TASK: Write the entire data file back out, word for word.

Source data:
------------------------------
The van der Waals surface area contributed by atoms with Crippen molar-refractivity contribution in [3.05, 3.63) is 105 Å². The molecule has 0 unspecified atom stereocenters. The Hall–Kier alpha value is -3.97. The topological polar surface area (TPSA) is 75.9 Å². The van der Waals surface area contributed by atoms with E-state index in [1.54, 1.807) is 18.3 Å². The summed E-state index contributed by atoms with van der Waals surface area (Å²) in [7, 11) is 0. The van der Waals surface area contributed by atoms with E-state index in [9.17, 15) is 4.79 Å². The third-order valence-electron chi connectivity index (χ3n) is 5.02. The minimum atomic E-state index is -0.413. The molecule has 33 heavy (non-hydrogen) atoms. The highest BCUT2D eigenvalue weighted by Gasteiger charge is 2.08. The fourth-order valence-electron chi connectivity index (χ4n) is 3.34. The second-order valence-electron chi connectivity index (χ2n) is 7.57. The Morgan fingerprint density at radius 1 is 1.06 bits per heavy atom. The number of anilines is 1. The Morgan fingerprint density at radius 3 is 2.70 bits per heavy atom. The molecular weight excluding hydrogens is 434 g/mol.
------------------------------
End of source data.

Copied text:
The van der Waals surface area contributed by atoms with Crippen molar-refractivity contribution in [3.05, 3.63) is 105 Å². The molecule has 0 unspecified atom stereocenters. The Hall–Kier alpha value is -3.97. The topological polar surface area (TPSA) is 75.9 Å². The van der Waals surface area contributed by atoms with E-state index in [1.54, 1.807) is 18.3 Å². The summed E-state index contributed by atoms with van der Waals surface area (Å²) in [7, 11) is 0. The van der Waals surface area contributed by atoms with E-state index in [9.17, 15) is 4.79 Å². The third-order valence-electron chi connectivity index (χ3n) is 5.02. The minimum atomic E-state index is -0.413. The molecule has 33 heavy (non-hydrogen) atoms. The highest BCUT2D eigenvalue weighted by Gasteiger charge is 2.08. The fourth-order valence-electron chi connectivity index (χ4n) is 3.34. The second-order valence-electron chi connectivity index (χ2n) is 7.57. The Morgan fingerprint density at radius 1 is 1.06 bits per heavy atom. The number of anilines is 1. The Morgan fingerprint density at radius 3 is 2.70 bits per heavy atom. The molecular weight excluding hydrogens is 434 g/mol.